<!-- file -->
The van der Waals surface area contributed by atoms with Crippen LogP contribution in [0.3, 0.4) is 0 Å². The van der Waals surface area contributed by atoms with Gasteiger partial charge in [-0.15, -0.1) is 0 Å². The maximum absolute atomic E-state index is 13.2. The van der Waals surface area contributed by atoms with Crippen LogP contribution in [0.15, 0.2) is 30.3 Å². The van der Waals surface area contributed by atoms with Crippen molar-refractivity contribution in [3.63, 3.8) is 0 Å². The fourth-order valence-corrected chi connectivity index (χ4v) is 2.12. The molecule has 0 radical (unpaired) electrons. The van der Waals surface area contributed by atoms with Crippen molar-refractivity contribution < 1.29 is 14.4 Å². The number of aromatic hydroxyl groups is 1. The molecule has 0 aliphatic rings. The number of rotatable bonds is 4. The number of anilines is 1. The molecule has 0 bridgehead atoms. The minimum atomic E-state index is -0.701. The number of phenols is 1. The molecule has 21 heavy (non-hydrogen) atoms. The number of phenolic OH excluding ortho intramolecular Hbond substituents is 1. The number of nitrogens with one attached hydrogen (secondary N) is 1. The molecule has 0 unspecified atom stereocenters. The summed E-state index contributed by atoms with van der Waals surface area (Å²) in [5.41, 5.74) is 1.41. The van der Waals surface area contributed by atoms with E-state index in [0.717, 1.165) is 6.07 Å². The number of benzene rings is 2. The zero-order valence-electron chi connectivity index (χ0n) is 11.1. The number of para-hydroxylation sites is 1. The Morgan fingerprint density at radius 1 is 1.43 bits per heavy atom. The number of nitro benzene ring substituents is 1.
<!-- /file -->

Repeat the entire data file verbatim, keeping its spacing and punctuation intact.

The van der Waals surface area contributed by atoms with Crippen LogP contribution in [0.3, 0.4) is 0 Å². The van der Waals surface area contributed by atoms with Gasteiger partial charge in [-0.15, -0.1) is 0 Å². The maximum absolute atomic E-state index is 13.2. The van der Waals surface area contributed by atoms with Crippen LogP contribution in [0.15, 0.2) is 30.3 Å². The van der Waals surface area contributed by atoms with Crippen molar-refractivity contribution in [3.63, 3.8) is 0 Å². The fourth-order valence-corrected chi connectivity index (χ4v) is 2.12. The molecule has 0 radical (unpaired) electrons. The van der Waals surface area contributed by atoms with Crippen molar-refractivity contribution < 1.29 is 14.4 Å². The number of aromatic hydroxyl groups is 1. The molecule has 0 aliphatic rings. The number of rotatable bonds is 4. The number of anilines is 1. The molecule has 0 bridgehead atoms. The minimum atomic E-state index is -0.701. The number of phenols is 1. The molecule has 21 heavy (non-hydrogen) atoms. The number of phenolic OH excluding ortho intramolecular Hbond substituents is 1. The number of nitrogens with one attached hydrogen (secondary N) is 1. The molecule has 0 unspecified atom stereocenters. The summed E-state index contributed by atoms with van der Waals surface area (Å²) in [5.41, 5.74) is 1.41. The van der Waals surface area contributed by atoms with E-state index in [0.717, 1.165) is 6.07 Å². The number of benzene rings is 2. The zero-order valence-electron chi connectivity index (χ0n) is 11.1. The number of para-hydroxylation sites is 1. The Morgan fingerprint density at radius 1 is 1.43 bits per heavy atom. The number of nitro benzene ring substituents is 1.